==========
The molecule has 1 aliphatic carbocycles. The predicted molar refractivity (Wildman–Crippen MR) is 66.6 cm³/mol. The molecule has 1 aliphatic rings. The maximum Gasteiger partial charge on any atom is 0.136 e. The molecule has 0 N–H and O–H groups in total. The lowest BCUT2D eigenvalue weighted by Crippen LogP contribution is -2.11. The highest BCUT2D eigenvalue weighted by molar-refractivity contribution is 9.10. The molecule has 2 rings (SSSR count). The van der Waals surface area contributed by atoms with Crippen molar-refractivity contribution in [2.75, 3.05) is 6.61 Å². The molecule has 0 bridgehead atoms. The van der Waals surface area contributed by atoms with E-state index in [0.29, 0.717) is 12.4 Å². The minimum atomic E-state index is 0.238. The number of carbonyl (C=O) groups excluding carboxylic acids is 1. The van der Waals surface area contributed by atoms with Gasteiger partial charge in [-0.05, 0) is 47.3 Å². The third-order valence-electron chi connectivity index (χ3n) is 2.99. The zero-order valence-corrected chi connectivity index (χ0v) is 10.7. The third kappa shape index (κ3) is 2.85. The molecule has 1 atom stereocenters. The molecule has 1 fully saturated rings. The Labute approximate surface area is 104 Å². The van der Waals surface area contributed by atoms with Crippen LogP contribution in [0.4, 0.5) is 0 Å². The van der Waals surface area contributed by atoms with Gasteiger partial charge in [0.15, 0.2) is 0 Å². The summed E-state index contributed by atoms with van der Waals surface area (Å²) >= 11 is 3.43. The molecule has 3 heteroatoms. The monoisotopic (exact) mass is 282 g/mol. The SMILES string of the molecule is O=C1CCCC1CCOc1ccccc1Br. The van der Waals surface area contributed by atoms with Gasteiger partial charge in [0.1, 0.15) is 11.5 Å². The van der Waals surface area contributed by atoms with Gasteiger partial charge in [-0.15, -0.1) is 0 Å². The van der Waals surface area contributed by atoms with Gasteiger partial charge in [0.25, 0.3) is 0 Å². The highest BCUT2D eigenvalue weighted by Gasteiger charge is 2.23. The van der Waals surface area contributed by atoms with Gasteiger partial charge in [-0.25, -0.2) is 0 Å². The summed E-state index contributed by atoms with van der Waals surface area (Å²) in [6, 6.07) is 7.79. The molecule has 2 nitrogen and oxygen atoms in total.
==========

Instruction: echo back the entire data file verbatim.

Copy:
The molecule has 1 aliphatic carbocycles. The predicted molar refractivity (Wildman–Crippen MR) is 66.6 cm³/mol. The molecule has 1 aliphatic rings. The maximum Gasteiger partial charge on any atom is 0.136 e. The molecule has 0 N–H and O–H groups in total. The lowest BCUT2D eigenvalue weighted by Crippen LogP contribution is -2.11. The highest BCUT2D eigenvalue weighted by molar-refractivity contribution is 9.10. The molecule has 2 rings (SSSR count). The van der Waals surface area contributed by atoms with Crippen molar-refractivity contribution in [2.75, 3.05) is 6.61 Å². The molecule has 0 bridgehead atoms. The van der Waals surface area contributed by atoms with E-state index in [0.29, 0.717) is 12.4 Å². The minimum atomic E-state index is 0.238. The number of carbonyl (C=O) groups excluding carboxylic acids is 1. The van der Waals surface area contributed by atoms with Gasteiger partial charge in [-0.05, 0) is 47.3 Å². The third-order valence-electron chi connectivity index (χ3n) is 2.99. The zero-order valence-corrected chi connectivity index (χ0v) is 10.7. The third kappa shape index (κ3) is 2.85. The molecule has 1 atom stereocenters. The molecule has 1 fully saturated rings. The Labute approximate surface area is 104 Å². The van der Waals surface area contributed by atoms with Crippen LogP contribution in [0.4, 0.5) is 0 Å². The van der Waals surface area contributed by atoms with Gasteiger partial charge in [0.15, 0.2) is 0 Å². The summed E-state index contributed by atoms with van der Waals surface area (Å²) >= 11 is 3.43. The molecule has 3 heteroatoms. The monoisotopic (exact) mass is 282 g/mol. The SMILES string of the molecule is O=C1CCCC1CCOc1ccccc1Br. The van der Waals surface area contributed by atoms with Gasteiger partial charge in [0.1, 0.15) is 11.5 Å². The van der Waals surface area contributed by atoms with Gasteiger partial charge in [-0.15, -0.1) is 0 Å². The van der Waals surface area contributed by atoms with Gasteiger partial charge in [0.25, 0.3) is 0 Å². The highest BCUT2D eigenvalue weighted by Gasteiger charge is 2.23. The van der Waals surface area contributed by atoms with Gasteiger partial charge in [-0.25, -0.2) is 0 Å². The summed E-state index contributed by atoms with van der Waals surface area (Å²) in [6, 6.07) is 7.79. The molecule has 2 nitrogen and oxygen atoms in total.